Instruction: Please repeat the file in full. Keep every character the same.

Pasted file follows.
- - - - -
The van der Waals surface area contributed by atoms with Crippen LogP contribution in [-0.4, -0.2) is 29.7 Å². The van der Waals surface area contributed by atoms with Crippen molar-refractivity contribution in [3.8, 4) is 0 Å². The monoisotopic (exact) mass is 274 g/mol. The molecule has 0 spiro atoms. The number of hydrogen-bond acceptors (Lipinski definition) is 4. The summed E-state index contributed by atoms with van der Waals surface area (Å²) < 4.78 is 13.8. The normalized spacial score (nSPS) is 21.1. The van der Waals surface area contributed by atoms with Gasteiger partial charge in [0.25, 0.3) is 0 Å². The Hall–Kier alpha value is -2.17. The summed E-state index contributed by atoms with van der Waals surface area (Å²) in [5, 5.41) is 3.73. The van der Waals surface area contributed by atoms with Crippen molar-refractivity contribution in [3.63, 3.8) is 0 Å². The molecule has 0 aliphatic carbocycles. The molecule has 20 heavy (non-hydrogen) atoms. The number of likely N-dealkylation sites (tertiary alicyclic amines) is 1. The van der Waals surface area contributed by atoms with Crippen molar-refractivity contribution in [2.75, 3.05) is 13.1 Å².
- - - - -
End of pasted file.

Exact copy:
The van der Waals surface area contributed by atoms with Crippen LogP contribution in [-0.4, -0.2) is 29.7 Å². The van der Waals surface area contributed by atoms with Crippen molar-refractivity contribution in [3.8, 4) is 0 Å². The monoisotopic (exact) mass is 274 g/mol. The molecule has 0 spiro atoms. The number of hydrogen-bond acceptors (Lipinski definition) is 4. The summed E-state index contributed by atoms with van der Waals surface area (Å²) < 4.78 is 13.8. The normalized spacial score (nSPS) is 21.1. The van der Waals surface area contributed by atoms with Gasteiger partial charge in [0.25, 0.3) is 0 Å². The Hall–Kier alpha value is -2.17. The summed E-state index contributed by atoms with van der Waals surface area (Å²) in [5, 5.41) is 3.73. The van der Waals surface area contributed by atoms with Crippen molar-refractivity contribution in [3.63, 3.8) is 0 Å². The molecule has 0 aliphatic carbocycles. The molecule has 20 heavy (non-hydrogen) atoms. The number of likely N-dealkylation sites (tertiary alicyclic amines) is 1. The van der Waals surface area contributed by atoms with Crippen molar-refractivity contribution in [2.75, 3.05) is 13.1 Å².